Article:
SYDNEY, March 31 (LPC) - Syndicated lending in Asia Pacific plunged to the slowest quarter in eight years as the coronavirus pandemic took its toll with several countries imposing lockdowns and grinding a range of business activities to a halt.
Loan volumes in Asia Pacific (ex-Japan) dropped 39% to US$68.92bn in the first quarter from US$113.79bn a year ago, while dealflow shrunk to 221 from 377 loans completed in the same period, according to Refinitiv LPC data.
The volumes for the first three months of 2020 represent the lowest quarterly tally since the first quarter of 2012 when lending in Asia Pacific slumped to US$62.21bn from 231 deals in the aftermath of the 2011 eurozone crisis.
“Overall, the market has been off to a really slow start and outlook for Q2 is uncertain and changing by the day,” said Bryan Liew, regional head, loan syndications, ASEAN at Standard Chartered Bank in Singapore. “I think we will see more caution and maybe asset repricing.”
The market volatility from Covid-19 has forced borrowers to shelve fundraising, acquisition and capital expenditure plans, and seek covenant amendments or waivers from lenders. Every market across the region posted declines with Singapore being the worst-hit, nose-diving over 84% year-on-year to US$1.09bn in the first quarter of 2020.
Two financial sponsors terminated their proposed acquisition of New Zealand-listed dental service provider Abano Healthcare Group, dealing a blow to a NZ$190m (US$107m) five-year loan for the buyout that had been in syndication since November.
Earlier this month Australian retail property group Vicinity Centres suspended a A$300m (US$176m) seven-year loan until further notice. Lenders to Singapore-listed Eagle Hospitality Trust issued a notice of default and mandatory prepayment on a US$341m loan signed last May. MGM China Holdings asked lenders in February to waive the leverage covenants on a HK$9.75bn (US$126m) loan for the next 12 months after Macau’s government closed all casinos for 15 days that month.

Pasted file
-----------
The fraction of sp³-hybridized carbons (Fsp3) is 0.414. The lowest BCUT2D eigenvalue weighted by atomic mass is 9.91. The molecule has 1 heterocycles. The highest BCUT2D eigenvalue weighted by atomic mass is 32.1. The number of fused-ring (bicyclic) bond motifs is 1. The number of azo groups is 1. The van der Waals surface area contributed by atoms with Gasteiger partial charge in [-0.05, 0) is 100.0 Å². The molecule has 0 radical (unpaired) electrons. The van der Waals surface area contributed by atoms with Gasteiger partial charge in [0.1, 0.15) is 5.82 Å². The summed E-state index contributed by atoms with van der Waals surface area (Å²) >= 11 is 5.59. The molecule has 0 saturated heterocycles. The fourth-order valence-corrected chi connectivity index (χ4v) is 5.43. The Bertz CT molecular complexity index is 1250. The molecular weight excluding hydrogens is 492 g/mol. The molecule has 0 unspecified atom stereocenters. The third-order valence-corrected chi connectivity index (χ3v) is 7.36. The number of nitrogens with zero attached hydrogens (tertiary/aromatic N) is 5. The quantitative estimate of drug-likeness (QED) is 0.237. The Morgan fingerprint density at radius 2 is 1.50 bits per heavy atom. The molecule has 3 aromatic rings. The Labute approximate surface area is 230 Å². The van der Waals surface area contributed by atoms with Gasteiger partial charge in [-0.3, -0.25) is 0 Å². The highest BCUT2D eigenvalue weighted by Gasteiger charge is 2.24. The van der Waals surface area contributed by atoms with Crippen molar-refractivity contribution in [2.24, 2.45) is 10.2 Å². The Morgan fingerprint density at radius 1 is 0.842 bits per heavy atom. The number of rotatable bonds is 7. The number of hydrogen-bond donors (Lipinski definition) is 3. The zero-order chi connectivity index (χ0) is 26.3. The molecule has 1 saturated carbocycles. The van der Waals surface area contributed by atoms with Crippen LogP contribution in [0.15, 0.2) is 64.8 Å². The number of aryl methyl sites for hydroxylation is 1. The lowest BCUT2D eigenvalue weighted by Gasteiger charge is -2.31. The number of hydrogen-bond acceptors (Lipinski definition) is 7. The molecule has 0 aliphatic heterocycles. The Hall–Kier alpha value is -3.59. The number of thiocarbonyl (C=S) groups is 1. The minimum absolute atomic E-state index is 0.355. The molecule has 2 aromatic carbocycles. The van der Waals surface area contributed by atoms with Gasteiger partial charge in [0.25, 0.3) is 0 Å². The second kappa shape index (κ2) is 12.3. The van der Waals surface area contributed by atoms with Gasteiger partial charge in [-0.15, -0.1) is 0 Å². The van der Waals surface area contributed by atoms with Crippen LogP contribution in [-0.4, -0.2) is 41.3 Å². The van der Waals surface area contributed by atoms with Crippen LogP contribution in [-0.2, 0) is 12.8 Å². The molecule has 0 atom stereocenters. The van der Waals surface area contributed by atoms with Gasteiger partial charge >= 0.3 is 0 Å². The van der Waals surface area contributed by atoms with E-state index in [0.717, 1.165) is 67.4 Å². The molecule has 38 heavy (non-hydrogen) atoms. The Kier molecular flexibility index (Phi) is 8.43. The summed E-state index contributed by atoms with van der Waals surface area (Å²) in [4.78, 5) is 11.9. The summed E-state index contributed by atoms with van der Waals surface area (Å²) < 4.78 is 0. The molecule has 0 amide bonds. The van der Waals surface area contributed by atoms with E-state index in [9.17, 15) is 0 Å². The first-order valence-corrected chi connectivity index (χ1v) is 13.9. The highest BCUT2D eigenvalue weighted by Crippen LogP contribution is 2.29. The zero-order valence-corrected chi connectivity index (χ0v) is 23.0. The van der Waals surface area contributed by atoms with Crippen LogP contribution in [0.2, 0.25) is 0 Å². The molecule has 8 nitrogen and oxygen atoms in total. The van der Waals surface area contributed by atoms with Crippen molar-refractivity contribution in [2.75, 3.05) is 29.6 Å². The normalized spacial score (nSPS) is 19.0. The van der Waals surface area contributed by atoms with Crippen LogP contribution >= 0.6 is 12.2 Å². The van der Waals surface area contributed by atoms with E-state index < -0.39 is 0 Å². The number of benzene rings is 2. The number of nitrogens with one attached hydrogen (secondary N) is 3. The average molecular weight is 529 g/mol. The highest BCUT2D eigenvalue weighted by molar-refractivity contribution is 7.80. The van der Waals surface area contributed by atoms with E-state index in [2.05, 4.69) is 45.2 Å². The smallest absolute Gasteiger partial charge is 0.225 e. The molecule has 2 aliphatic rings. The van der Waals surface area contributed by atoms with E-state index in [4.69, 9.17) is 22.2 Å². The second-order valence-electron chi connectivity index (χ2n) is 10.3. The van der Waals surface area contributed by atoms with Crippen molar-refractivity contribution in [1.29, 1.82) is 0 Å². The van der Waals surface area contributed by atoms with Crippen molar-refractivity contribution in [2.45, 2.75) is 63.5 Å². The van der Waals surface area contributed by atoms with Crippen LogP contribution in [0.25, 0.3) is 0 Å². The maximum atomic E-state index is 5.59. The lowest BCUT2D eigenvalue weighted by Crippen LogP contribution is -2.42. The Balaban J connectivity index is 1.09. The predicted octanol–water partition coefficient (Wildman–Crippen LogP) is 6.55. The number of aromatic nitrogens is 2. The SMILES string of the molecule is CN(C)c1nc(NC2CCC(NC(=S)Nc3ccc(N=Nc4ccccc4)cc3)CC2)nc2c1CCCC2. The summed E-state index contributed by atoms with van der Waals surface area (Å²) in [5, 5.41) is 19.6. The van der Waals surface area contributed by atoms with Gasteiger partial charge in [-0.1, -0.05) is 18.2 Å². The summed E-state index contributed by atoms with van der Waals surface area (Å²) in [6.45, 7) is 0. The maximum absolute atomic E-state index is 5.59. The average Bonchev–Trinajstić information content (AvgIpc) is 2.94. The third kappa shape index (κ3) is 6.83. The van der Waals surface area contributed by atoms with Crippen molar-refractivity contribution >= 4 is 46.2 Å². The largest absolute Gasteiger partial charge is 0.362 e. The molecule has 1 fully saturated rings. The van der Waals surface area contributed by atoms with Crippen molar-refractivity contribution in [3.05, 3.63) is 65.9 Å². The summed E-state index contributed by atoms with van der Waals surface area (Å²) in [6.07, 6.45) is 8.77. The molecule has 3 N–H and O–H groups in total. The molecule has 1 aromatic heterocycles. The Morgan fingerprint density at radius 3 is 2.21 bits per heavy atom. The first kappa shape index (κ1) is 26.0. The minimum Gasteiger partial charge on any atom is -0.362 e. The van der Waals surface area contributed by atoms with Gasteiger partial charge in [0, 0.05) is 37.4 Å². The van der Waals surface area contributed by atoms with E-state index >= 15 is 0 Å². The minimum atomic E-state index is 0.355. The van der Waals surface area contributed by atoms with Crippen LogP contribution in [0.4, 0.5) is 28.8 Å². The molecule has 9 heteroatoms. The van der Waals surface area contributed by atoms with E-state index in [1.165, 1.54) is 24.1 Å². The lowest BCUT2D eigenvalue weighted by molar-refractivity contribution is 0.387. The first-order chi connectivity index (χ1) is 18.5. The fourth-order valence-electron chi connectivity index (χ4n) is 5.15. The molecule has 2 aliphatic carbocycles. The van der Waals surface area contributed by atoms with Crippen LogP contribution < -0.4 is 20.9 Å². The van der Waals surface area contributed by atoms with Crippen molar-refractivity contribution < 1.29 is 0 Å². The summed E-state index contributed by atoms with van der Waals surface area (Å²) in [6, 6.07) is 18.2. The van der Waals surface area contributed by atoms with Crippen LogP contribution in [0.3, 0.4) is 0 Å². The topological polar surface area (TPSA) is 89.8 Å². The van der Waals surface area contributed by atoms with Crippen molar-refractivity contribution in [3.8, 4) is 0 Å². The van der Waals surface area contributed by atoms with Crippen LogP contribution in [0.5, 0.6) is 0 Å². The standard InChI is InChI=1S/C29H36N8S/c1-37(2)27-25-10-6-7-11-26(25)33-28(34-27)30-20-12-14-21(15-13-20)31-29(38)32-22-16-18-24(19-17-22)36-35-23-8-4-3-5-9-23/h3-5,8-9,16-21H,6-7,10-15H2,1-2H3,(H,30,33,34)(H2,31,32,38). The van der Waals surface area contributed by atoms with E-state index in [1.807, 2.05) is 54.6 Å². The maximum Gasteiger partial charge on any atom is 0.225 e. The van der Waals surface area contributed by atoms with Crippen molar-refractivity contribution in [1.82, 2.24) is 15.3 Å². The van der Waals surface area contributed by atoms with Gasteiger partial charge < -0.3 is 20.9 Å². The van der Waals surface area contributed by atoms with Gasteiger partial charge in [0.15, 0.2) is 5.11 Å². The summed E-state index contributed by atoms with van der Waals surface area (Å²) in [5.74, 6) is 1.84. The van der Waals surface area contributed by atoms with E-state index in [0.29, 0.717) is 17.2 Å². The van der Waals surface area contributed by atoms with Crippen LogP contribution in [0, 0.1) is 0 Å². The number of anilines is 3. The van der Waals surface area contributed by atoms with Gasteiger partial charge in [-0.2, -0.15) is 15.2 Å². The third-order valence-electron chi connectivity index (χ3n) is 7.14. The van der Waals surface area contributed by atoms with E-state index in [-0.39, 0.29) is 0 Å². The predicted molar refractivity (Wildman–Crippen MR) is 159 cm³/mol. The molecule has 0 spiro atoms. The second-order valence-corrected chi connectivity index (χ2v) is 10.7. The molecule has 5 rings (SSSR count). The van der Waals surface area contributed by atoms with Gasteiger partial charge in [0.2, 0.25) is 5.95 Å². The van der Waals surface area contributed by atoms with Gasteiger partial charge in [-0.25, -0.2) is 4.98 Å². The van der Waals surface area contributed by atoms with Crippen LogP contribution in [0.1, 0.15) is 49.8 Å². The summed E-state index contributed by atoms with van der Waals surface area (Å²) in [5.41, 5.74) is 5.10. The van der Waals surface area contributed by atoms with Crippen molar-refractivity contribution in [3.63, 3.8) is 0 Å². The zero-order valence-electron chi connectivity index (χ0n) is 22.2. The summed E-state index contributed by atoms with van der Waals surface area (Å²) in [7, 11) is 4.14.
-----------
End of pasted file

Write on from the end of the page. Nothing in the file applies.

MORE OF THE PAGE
Although G3 currency bond issuance from Asia Pacific (ex-Japan) has ground to a halt since March 11, the volumes for the first quarter posted only a 5.81% year-on-year decline to US$96.32bn. Bankers expect some bond issuers to turn to loans, which historically have been more resilient during times of crisis.
“The coronavirus induced market volatility will create a heightened focus for all corporates on what their funding strategy is going to be for the next 12 months,” said Gavin Chappell, head of syndications Australia at ANZ in Sydney. “I think we will see some transactions that couldn’t have been done in other markets come into the bank market.”
In a report released on Monday, rating agency S&P warned of a risk of recession across Asia Pacific, likening the current situation to that during the 1997-98 Asian financial crisis. It noted that corporate and institutional borrowers in the region, unlike their US peers, continue to borrow a huge amount from banks rather than from other sources.
Credits from the hardest-hit industries of aviation, tourism and hospitality, among others, are grappling with challenges, while cash-strapped companies with impending debt maturities in other sectors are also facing the heat.